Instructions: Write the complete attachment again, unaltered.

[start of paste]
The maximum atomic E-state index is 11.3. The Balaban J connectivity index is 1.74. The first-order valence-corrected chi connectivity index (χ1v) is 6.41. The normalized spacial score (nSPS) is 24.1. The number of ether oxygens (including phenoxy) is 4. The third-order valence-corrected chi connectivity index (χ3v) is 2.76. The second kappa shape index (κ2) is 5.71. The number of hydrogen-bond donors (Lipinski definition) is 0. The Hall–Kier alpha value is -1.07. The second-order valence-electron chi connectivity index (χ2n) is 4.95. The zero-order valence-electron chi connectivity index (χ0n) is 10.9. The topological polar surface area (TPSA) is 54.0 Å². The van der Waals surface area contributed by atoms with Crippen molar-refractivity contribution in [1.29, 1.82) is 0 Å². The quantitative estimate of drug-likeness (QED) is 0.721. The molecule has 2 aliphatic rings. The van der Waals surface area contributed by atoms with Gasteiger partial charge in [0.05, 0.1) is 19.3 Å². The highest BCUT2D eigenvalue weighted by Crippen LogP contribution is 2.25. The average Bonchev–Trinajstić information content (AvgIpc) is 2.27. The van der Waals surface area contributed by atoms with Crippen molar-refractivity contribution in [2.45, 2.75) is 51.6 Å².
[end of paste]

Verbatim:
The maximum atomic E-state index is 11.3. The Balaban J connectivity index is 1.74. The first-order valence-corrected chi connectivity index (χ1v) is 6.41. The normalized spacial score (nSPS) is 24.1. The number of ether oxygens (including phenoxy) is 4. The third-order valence-corrected chi connectivity index (χ3v) is 2.76. The second kappa shape index (κ2) is 5.71. The number of hydrogen-bond donors (Lipinski definition) is 0. The Hall–Kier alpha value is -1.07. The second-order valence-electron chi connectivity index (χ2n) is 4.95. The zero-order valence-electron chi connectivity index (χ0n) is 10.9. The topological polar surface area (TPSA) is 54.0 Å². The van der Waals surface area contributed by atoms with Crippen molar-refractivity contribution in [1.29, 1.82) is 0 Å². The quantitative estimate of drug-likeness (QED) is 0.721. The molecule has 2 aliphatic rings. The van der Waals surface area contributed by atoms with Gasteiger partial charge in [0.05, 0.1) is 19.3 Å². The highest BCUT2D eigenvalue weighted by Crippen LogP contribution is 2.25. The average Bonchev–Trinajstić information content (AvgIpc) is 2.27. The van der Waals surface area contributed by atoms with Crippen molar-refractivity contribution in [2.45, 2.75) is 51.6 Å².